Skip to content Skip to footer

How to navigate the world of electric vehicle technology

Electrical Review Logo

Julian Boneham, Data Practice Director at Node4, navigates us through the whole new world of electric vehicles and all the supporting technologies. 

Following the biggest year of UK electric vehicle consumer market sales and the COP26 climate conference, 2022 will be a defining year for EVs to prove themselves. 

Fully electric vehicles outsold diesels for several months in 2021, with 2022 projected to be the first full year that trend holds. A total of 260,000 electric cars (not including hybrids) are expected to outsell a projected 221,000 diesel models, according to the UK automotive trade body The Society of Motor Manufacturers and Traders (SMMT).

With the UK planning to phase out internal combustion engine cars by 2035, improvement in EV support infrastructure is a critical focus area, and providers are jostling for position.

Foundations for EV charging infrastructure

Finding the right technical skills and expertise to partner with is vital to navigate the continually evolving EV charging infrastructure market landscape. There’s no time to waste under-delivering on technology when increasingly tech-savvy customers demand a service that’s rapid, relevant, seamless and future-proof.

A boom in charging points to support vehicle sales is also expected. Between the end of 2016 and 2020, there was an increase of 220% in the number of public chargers, which according to Zap-Map stands at 28,804 in the UK in January 2022.

The EV industry has a way to go to reassure prospective vehicle owners of the quality of service in their greener choices and that they can effectively charge a vehicle in a single stop. With a variety of charging choices on offer, the supporting technology for app and charging services must fulfil three vital criteria:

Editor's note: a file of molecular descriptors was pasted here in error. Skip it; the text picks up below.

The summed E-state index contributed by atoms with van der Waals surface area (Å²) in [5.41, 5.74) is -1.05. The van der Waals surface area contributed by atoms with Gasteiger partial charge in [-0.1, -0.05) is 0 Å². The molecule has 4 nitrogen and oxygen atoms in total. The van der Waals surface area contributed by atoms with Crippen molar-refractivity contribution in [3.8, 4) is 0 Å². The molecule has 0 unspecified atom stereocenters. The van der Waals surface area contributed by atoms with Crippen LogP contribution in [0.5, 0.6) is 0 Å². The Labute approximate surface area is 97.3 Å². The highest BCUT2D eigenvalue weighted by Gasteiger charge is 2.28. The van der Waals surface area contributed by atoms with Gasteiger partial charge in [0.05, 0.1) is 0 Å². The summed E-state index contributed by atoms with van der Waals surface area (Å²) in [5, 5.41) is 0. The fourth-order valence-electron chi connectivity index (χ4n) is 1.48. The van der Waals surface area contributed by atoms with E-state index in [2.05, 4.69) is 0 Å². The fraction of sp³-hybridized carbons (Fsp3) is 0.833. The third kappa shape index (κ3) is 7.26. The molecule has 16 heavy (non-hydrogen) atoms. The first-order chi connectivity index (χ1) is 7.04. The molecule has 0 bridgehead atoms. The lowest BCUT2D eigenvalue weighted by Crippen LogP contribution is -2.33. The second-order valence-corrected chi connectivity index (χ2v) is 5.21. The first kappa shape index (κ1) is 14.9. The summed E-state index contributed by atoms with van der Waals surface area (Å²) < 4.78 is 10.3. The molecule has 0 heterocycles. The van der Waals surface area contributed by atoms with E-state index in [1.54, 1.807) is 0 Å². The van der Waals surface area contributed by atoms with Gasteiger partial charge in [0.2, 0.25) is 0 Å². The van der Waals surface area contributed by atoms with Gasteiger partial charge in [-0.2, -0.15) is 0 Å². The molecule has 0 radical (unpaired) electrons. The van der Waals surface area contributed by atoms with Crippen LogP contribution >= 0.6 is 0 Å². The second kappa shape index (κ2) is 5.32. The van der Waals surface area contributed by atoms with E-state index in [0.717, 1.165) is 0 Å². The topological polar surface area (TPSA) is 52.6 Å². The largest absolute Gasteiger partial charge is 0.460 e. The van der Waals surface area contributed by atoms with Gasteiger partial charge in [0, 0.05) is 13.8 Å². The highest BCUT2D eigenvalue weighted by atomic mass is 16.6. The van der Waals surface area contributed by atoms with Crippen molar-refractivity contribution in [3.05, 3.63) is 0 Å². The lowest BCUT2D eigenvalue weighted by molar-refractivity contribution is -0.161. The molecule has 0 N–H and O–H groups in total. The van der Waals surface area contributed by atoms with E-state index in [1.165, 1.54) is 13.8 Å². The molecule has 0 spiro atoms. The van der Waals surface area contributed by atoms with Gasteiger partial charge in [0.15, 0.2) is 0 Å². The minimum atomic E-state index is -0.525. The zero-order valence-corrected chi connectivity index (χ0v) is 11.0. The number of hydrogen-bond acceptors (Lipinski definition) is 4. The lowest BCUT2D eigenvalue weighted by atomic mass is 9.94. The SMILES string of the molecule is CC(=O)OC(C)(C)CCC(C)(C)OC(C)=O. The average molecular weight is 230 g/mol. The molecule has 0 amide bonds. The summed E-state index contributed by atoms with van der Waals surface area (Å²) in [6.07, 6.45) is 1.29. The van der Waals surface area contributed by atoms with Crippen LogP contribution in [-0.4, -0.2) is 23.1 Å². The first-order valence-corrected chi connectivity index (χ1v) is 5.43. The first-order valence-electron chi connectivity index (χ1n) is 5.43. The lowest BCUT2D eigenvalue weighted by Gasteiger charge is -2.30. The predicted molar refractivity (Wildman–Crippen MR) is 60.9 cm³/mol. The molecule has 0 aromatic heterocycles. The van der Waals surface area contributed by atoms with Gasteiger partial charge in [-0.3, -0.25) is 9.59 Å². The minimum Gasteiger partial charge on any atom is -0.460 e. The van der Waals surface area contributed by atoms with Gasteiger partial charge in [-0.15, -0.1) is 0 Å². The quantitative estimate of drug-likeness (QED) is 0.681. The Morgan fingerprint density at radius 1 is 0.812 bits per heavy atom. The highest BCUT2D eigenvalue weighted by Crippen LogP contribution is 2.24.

1. Service availability

Trust is a key element for drivers of EVs, as many are making their first foray into this new territory. Drivers lack patience for apps and services which aren’t seamless and always available, meaning charging technology must be highly available 24/7, 365 days a year.

Service providers need a guaranteed charging service by hosting core IT in a highly available environment of their choice. At least >99.99% uptime and 24/7 support is vital to remedy any customer issues and maintain brand reputation.

  1. Technology performance

The biggest key differentiator between charging services is the speed of charging. Sometimes EV infrastructure providers experience their service performance lagging once they outgrow their initial IT setup. Both slow charging times and problematic apps can lead to customer loss.

Enhancing integrations, overhauling connectivity, or moving to host your apps on the cloud can make a huge difference, to ensure a service that’s fit for purpose and scalable. A tech partner offering a consultative audit will assess the provider’s current and future needs to ensure core IT infrastructure meets the needs to remain competitive and deliver better service outcomes.

  1. Change resiliency

EV infrastructure supporting technology must be adaptable and scalable to market demands. A technology roadmap needs to be in place to account for utilising the provider’s data (analysing customer preferences for how often and where they want to charge their EV). Only through gaining a full understanding of a provider’s customer behaviour through the app can you enable the right choices for technology investment.

Partnering with the right tech provider for digital expertise

An experienced technology partner with knowledge of a digital transformation framework for the EV charging infrastructure market will best support a provider which needs to navigate the complexity of new technologies and developments. Key objectives should be building resiliency into the core IT infrastructure, reducing complexity, and forming a totally connected, high visibility ecosystem, to deliver better service outcomes.